The shelter-in-place orders that shut down cities and states across the United States in an effort to stop the spread of COVID-19 came as a one-two punch for musicians. The orders shut down live music venues, where musicians perform, and it also shuttered restaurants and bars, where many worked to make ends meet. Overnight, musicians saw their already precarious livelihoods devastated.
In response, the cooperative of musicians behind the Ampled online music platform has committed to giving 100 percent of every payment made through the platform to the respective artist, through at least the end of the year.
Founded in New York City in 2018, Ampled was preparing for its public launch when COVID-19 reached the U.S. The team behind the platform said that prior to the pandemic, they had already decided to build something with artists, rather than for them. They drew on their own experiences in the music industry, as well as collaborating with professional musicians on the platform’s functionality and the company’s governance. This collaboration not only allowed Ampled to build something aesthetically appealing to musicians, but inspired the fledgling company to become a co-op.
“Based on some surveying we’ve done, musicians are far more familiar with cooperative models than the general public,” says Austin Robey, Ampled’s co-founder. “They also have a much more critical view of capitalism. The idea of collective ownership is something that artists find very attractive. We’ve also heard a very loud desire for access and transparency for both finances and decision-making.”
With that understanding, Ampled structured itself in a way that was designed to empower and reward musicians. Unlike other startups, which tend to be controlled by their founders and investors, Ampled’s operations are directed by the musicians, their fans, and its workers, with each group having three reserved seats on the co-op’s board of directors. Initially, 75 percent of profits were earmarked for musicians — until the fallout from COVID-19 moved the team to dedicate everything to artists for the rest of 2020. After that, the co-op will reassess the revenue share, with musicians, fans, and workers all having an equal say.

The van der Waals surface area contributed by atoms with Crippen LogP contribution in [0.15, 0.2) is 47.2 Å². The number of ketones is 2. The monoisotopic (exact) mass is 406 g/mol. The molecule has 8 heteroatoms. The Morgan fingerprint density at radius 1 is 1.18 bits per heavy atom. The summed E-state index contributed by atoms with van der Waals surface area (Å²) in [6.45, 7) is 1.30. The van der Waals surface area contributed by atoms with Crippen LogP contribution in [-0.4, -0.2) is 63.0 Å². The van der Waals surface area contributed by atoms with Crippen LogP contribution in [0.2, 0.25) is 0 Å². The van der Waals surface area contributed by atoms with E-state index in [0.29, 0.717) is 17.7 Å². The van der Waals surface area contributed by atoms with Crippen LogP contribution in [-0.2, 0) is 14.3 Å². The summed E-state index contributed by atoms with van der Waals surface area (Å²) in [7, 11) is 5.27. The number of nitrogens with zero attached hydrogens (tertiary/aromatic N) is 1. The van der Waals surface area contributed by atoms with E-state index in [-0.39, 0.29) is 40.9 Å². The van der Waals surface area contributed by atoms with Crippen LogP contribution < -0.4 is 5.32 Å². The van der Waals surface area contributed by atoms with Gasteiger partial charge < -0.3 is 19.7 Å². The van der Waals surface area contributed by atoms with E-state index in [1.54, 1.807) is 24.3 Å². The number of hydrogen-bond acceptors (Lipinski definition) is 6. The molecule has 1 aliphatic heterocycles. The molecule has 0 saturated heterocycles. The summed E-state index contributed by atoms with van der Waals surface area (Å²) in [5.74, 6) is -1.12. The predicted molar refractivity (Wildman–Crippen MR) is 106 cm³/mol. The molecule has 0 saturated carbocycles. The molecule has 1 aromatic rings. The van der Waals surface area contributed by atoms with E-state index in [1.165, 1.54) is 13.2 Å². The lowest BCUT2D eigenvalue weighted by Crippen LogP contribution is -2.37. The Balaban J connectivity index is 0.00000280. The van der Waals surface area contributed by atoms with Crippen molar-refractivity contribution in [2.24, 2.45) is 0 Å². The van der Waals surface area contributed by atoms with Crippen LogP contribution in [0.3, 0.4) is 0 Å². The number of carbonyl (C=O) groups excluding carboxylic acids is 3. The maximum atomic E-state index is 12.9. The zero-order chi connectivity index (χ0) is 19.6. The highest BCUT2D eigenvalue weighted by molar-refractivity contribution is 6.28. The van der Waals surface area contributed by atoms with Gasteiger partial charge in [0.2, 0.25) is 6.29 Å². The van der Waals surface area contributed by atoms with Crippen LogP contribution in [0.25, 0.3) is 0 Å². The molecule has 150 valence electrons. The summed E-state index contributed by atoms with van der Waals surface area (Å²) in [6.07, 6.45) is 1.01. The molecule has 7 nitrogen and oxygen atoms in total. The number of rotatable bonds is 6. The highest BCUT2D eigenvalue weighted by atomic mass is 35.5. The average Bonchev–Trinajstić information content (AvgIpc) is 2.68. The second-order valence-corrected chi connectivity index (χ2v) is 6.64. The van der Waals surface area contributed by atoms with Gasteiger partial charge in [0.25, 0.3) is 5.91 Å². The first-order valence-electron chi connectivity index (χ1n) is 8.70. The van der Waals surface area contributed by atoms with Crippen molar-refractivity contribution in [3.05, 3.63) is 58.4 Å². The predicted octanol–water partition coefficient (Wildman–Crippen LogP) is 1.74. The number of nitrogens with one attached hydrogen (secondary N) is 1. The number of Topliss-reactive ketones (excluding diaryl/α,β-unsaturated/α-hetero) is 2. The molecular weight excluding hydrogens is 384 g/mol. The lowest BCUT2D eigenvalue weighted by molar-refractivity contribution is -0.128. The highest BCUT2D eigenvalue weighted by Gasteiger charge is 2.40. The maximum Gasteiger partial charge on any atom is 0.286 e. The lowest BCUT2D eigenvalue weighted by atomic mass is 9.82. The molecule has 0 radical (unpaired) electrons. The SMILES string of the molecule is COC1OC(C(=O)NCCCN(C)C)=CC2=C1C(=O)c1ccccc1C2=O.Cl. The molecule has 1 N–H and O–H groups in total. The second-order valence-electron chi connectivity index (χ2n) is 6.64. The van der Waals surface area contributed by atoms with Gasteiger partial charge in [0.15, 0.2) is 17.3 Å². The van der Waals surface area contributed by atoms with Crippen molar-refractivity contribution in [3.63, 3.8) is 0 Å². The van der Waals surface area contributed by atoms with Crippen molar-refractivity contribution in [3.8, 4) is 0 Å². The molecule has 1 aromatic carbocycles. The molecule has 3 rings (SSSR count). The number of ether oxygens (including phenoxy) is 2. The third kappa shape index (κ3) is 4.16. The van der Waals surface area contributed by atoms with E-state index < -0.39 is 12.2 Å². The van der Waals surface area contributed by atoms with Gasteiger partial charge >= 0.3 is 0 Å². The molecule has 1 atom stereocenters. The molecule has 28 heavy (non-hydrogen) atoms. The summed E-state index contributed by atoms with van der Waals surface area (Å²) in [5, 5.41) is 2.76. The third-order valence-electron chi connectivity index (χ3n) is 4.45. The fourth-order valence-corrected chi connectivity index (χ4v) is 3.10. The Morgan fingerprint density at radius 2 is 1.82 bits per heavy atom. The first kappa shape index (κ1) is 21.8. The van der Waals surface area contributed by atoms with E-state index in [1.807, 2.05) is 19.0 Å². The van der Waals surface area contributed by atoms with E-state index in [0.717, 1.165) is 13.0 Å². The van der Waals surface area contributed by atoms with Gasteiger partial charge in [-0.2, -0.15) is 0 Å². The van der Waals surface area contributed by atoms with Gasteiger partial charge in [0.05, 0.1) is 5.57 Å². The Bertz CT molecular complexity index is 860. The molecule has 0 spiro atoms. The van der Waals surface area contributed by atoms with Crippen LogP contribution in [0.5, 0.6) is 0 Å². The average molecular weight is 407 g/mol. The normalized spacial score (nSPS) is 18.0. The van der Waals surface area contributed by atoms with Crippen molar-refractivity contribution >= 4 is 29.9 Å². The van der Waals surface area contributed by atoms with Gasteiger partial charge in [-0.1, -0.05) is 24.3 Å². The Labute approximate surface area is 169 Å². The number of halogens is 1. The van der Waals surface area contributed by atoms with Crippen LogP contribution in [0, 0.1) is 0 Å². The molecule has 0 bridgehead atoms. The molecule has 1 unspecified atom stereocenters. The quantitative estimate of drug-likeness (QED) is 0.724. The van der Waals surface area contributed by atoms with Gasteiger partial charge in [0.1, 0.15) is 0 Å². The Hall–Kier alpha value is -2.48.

Following a months-long beta test, the platform had its public launch in late April. It’s currently inaugurating its first cohort of musicians and board of directors, with elections set for December. The co-op has also received some impressive backing, from NEW INC, an incubator led by the New Museum, and Start.coop, an accelerator for co-operatives.
Ampled at The New Museum, NYC, 1/28/20
“Our selection committee felt that Ampled is a very innovative model that gives ownership and control to musicians, in an industry that is largely the opposite,” says Jessica Mason, co-director of Start.coop. “Most of the music industry is structured to extract value from musicians. The profits go primarily to streaming services and the music labels, while the actual artists get paid very little. Ampled has the potential to disrupt the inequity in this system and enable musicians to increase their share by connecting the musicians directly to the fans who love them.”
Start.coop also believes that, despite the challenges currently presented by COVID-19, Ampled and other co-ops are actually better positioned than their traditional competitors to weather the storm. In Ampled’s case, the most obvious competitors, Spotify and Patreon, have long drawn criticism for exploiting artists and have responded to the pandemic by soliciting donations, rather than offer any meaningful operational restructuring.
“Across every industry — those most hard-hit by COVID-19 and those that are thriving — we have seen that co-operative ownership creates more resilient businesses and also lowers failure rates,” says Mason. “From childcare centers to the next Uber or Facebook, there is a massive opportunity for new founders who care about inequality to choose shared ownership and for existing businesses to convert to shared ownership.”
Though Ampled acknowledges the devastation wrought by the pandemic, it also sees an opportunity. Artists who watched Spotify offer podcaster Joe Rogan a deal rumored to be worth $100 million and Patreon dedicate just $10,000 to the company’s COVID-19 relief fund are perhaps unsurprisingly looking for alternatives.
“This crisis is fueling a desire for new ideas on the table,” says Robey. “What may have seemed unrealistic a few weeks ago is now possible. A platform collectively owned by artists? If there’s any time this can work, it’s now.”
This article is part of our reporting on The People’s COVID-19 Response. Here are a few articles from the series:
- Coronavirus catalyzes growing wave of grassroots action despite social distancing
- The coronavirus pandemic calls us to share more than ever
- The People’s COVID-19 Response needs you
- 10 ways to share during the COVID-19 pandemic
- The pandemic isn’t a portal, yet
- The Response: Resisting COVID-19 with mutual aid in Chico, CA
- 20 ways Shareable readers are helping during the pandemic
Download our free ebook- The Response: Building Collective Resilience in the Wake of Disasters (2019)